After this, traditional mainstream backup suppliers changed their strategy. By connecting backup software to hypervisors via APIs provided by virtualisation suppliers, they also started to provide off-host backup.
So, suppliers of mainstream backup software have followed the lead of the specialist VM backup providers. Now there are specialist backup software products and those from the incumbents, including Symantec, CommVault, HP, EMC, IBM Tivoli Storage Manager.
Case study: Tape support vital for Vancis
Vancis is a Dutch ICT service provider. From two datacentres in Amsterdam it offers datacentre, cloud and managed services to customers.
VM backup is used to support customers who use the cloud computing platform. “Most of our customers don’t even think of backup when starting a project. It’s the last concern on their list,” says Patrick Taphoorn. “Luckily we do care. Without noticing, we can back up customer VMs with a snapshot.”
These snapshots are sent to IBM Tivoli Storage Manager (TSM). “There are good reasons for using TSM,” says Taphoorn.
“It’s a complete solution we can use to support customers with a virtual environment and customers using physical servers. TSM works with all kinds of storage too. Tape support was a very strong requirement because it’s cheaper than disk storage. When we were looking at VM backup suppliers, they didn’t all support that yet.”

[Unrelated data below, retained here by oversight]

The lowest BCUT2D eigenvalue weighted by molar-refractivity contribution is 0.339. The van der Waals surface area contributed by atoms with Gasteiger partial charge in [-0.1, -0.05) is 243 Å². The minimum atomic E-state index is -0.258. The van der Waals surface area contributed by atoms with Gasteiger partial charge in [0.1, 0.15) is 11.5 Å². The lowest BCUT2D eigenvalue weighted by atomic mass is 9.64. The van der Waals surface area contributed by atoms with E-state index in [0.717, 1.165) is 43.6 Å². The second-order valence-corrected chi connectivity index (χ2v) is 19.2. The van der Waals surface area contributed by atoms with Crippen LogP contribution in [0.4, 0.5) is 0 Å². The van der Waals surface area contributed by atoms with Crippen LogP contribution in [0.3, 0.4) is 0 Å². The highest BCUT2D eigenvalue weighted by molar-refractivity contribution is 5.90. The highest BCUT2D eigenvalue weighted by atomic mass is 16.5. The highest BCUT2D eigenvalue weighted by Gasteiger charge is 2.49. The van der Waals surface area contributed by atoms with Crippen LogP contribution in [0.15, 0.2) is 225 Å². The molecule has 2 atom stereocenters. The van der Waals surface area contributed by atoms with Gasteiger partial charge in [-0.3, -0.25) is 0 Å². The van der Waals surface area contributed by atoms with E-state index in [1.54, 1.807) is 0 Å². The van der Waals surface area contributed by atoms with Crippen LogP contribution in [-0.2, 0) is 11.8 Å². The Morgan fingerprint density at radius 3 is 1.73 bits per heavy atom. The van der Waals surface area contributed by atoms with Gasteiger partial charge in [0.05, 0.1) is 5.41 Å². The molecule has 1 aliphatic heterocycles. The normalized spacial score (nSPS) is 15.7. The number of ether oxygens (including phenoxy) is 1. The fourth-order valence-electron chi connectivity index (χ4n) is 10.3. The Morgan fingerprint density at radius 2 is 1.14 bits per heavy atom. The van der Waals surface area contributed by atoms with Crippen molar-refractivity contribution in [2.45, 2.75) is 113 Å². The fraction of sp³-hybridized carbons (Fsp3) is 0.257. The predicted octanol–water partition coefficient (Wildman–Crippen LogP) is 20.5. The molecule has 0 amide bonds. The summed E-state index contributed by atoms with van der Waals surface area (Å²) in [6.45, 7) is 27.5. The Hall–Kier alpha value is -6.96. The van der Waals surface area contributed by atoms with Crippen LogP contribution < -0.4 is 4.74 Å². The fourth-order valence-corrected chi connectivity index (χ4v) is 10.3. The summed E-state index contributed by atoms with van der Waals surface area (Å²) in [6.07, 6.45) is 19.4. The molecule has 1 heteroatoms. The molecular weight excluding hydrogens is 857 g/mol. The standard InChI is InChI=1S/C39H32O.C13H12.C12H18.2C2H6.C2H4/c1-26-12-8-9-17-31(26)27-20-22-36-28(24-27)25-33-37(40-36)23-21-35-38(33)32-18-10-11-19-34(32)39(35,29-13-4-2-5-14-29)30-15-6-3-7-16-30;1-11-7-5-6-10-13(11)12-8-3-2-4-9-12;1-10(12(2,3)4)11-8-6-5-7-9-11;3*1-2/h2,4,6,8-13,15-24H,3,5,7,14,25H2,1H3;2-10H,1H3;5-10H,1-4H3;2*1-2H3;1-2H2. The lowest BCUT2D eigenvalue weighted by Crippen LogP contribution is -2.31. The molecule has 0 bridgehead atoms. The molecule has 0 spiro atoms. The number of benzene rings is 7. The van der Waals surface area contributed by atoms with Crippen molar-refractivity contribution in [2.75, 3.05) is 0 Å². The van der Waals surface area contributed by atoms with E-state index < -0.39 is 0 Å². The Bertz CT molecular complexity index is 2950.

Choosing between general and VM backup
But why would an organisation choose specialist VM-only backup or traditional backup software with VM backup capability?
Most companies – particularly large enterprises – still have a mix of virtual and physical server environments and it is clearly advantageous to use a single enterprise-wide backup product for protection.
Also, VM-specific products often have limited support options. They are usually geared towards disk, for example, so if customers want to back up to tape, incumbent products are usually the only option.
But specialised backup products were built for virtualised environments and are very well suited to “greenfield” 100% virtual environments.